Guide Liberator: Worldshaker Band 2 (German Edition)

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It was awfully one-sided, I thought. Col is smitten with her, and she almost never reciprocates. But other than that, I loved Riff. She was hilarious, which I appreciated, and Harland gave her some interesting features that helped me picture her more clearly although how does black and blonde hair grow naturally?

She acted a little too high and mighty sometimes, but I got over it. I thought the entire idea was interesting. You've got these two social classes, Upper Decks and Filthies, who are so separated, and whose reputations are so skewed by their opposites, that they originally believe they're different species. How weird, if slightly unbelievable. And then you've got the idea of the juggernauts. At first I pictured them as the ships in Kenneth Oppel's Airborn trilogy.

I thought juggernauts flew. But then it hit me that they don't, and I had to switch gears. The idea that the juggernauts just carve a path in the earth is fascinating and visually arresting, if you can picture it. And the whole concept of revolution is great, especially when you've got characters like Col caught in the middle. The execution was pretty good, actually. The writing was not too boring, not too short, whatever. Not exceptional, not bad. The story hit some dull spots, though. I mean, a good portion of the book was spent following Col through his first weeks of school.

I understand if that's an event that needs to happen, but I don't really care about how his grandmother ordered his supplies for him. That whole part could've been ushered on a little faster. One writing ploy I did like was the fight scenes. Harland spent a lot of time on the fight scenes, both hand-to-hand and gunfights.

It was kind of awesome. And I really enjoyed the climax, with the actual revolution and the guns and the crazy Mormus guy. It was my favorite part, and I really don't have anything bad to say about it. At the very end, Riff could've been a bit nicer to Col, considering they're supposed to be a thing, but that's the epilogue, not the climax. I like steampunk, although the clothes kind of creep me out. Not a good romance or character development read, though. So pick your criteria wisely when choosing this book.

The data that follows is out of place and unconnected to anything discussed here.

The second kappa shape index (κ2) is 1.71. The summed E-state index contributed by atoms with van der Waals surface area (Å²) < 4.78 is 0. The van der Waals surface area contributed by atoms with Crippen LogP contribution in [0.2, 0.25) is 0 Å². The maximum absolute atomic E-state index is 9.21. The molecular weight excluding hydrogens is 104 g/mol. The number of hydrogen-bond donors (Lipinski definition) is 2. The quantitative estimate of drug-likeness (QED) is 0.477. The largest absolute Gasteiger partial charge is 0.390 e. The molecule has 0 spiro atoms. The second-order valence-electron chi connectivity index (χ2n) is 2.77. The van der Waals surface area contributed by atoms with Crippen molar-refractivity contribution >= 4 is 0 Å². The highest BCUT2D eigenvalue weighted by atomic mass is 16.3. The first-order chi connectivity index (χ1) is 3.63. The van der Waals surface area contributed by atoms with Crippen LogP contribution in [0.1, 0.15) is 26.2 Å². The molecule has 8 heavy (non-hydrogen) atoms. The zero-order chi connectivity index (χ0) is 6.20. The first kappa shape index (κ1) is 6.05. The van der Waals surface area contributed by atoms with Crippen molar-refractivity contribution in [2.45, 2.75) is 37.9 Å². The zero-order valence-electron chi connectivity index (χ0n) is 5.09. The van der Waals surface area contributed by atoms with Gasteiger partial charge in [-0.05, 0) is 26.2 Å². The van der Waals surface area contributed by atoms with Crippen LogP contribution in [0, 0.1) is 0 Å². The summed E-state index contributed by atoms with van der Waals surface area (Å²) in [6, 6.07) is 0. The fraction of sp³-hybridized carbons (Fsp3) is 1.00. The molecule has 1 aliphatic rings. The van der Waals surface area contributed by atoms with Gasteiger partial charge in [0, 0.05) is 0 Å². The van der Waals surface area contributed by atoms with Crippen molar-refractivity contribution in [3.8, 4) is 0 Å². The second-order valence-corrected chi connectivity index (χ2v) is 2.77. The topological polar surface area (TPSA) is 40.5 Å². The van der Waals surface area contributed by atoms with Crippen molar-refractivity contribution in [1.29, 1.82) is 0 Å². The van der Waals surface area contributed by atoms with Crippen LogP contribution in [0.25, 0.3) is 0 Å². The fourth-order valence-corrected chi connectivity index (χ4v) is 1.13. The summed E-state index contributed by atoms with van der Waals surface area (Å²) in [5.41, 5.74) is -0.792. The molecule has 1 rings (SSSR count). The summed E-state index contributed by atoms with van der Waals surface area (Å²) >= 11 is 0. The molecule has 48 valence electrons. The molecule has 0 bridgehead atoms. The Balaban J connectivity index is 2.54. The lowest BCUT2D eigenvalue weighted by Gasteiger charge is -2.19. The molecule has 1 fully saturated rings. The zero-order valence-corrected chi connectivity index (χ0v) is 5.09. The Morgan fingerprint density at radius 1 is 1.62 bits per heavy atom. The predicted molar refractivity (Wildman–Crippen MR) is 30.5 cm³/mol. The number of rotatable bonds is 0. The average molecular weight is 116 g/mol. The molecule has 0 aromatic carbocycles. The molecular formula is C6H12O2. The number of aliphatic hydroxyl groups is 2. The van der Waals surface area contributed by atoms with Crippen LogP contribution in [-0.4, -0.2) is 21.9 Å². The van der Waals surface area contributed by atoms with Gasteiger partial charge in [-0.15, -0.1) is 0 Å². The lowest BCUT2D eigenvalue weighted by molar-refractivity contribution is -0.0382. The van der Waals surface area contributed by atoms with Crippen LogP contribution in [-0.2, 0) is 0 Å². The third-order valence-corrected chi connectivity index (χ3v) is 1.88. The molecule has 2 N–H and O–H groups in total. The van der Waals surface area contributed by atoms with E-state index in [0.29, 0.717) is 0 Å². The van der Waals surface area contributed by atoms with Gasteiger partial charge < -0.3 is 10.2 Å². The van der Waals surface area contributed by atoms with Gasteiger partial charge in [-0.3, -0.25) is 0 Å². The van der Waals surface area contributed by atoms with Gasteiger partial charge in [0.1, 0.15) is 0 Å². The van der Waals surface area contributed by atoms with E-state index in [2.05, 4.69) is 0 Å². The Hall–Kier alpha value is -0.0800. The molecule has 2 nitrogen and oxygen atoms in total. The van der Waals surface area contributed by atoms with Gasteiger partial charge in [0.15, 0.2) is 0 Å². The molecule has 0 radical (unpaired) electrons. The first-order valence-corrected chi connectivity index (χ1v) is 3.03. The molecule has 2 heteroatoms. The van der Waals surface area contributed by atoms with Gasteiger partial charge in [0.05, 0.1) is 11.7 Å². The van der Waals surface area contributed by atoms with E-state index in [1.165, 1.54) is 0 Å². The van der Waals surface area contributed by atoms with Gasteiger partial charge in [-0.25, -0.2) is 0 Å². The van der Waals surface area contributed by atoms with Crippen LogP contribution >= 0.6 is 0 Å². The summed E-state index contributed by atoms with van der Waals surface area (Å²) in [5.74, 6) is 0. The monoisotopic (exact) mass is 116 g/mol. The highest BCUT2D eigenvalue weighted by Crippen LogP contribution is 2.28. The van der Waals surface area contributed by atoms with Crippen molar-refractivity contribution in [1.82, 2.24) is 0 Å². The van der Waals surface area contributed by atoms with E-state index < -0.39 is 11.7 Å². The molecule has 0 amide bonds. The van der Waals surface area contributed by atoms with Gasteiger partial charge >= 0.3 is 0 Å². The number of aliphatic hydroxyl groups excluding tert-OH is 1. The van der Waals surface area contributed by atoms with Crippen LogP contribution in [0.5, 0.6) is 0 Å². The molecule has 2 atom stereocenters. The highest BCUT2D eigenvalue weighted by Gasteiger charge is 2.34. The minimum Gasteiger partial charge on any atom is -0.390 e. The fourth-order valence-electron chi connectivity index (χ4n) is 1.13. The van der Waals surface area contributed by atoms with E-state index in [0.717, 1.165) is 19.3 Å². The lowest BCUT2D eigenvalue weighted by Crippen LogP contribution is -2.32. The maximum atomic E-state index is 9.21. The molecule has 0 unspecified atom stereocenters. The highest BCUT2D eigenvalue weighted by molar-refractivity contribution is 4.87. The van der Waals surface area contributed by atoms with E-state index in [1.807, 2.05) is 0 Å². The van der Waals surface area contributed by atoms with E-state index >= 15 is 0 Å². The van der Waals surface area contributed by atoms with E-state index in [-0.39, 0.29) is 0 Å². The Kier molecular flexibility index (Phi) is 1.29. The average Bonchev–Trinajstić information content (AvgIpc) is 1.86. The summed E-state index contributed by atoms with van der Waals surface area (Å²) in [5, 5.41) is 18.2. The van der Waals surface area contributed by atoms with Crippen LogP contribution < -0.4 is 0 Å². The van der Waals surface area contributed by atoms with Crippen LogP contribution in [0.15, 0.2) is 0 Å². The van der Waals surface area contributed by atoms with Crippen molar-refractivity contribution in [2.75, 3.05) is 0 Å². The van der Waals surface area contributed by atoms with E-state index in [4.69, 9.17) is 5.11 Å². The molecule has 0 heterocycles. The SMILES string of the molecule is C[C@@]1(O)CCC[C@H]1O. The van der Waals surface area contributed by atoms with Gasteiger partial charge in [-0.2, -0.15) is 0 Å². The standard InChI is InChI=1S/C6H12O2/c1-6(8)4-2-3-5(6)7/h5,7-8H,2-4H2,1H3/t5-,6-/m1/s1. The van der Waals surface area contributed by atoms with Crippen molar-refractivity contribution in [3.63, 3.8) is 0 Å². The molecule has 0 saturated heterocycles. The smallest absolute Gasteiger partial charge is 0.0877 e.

Made it about halfway through before skimming it. It felt perhaps a little static and I was expecting just a little more oomph. A little more to like in the characters of Col and Riff - they were almost TOO consistent in their characters if that makes sense. Anywho, enjoyed the concept but didn't feel like I could really get into it. The great juggernaut, Worldshaker has stood the test of years. For Colbert Porpentine, or Col, it has been home all his life and as a member of the first family and grandson of the supreme commander who is second only to the Queen , that life has been a very easy one.

However, when his grandfather announces his intention to name Col his successor, the world that Col thought he knew begins to change as things that have been in the shadows and only whispered about away from the ears of "polite" s The great juggernaut, Worldshaker has stood the test of years. However, when his grandfather announces his intention to name Col his successor, the world that Col thought he knew begins to change as things that have been in the shadows and only whispered about away from the ears of "polite" society start intruding into Col's perfect world.

Namely, the detested "Filthies" and the secrets surrounding them. Worldshaker was not my cup of tea. I would love to add more steampunk books to my shelf, but this did not do it for me. I've read it a long time ago and thought about having a second go at it to provide more points for this review, but realized I would not be trudging back through those pages even if I had been paid my weight's worth in cheesecake.

So forgive me if my insights aren't spot on. The story wasn't awful in it's entirety, but I did have huge problems with the writing and character deve Worldshaker was not my cup of tea. The story wasn't awful in it's entirety, but I did have huge problems with the writing and character development. I guess I shouldn't expect much for a child with bountiful upbringing, but I feel like Col's head is up in the clouds more than it should be after just one encounter with a Filthy girl. Correct me if I'm wrong, but I recall a scene where he was confronted by school bullies and his thoughts would still be drifting back to Riff.

If I'd been him, I would either have hauled ass out of there or thrown a chair at them, not thinking about my petty crush. He acted too much like a pining heartsick pup for my tastes and fell in love a little too fast. Riff, in the meantime, didn't even give a little which made the relationship feel slightly one-sided. Riff as a leader of the Filthies at 14 again, correct me if I'm wrong wasn't too convincing for me: For me, the book portrayed her as a better fighter than a leader.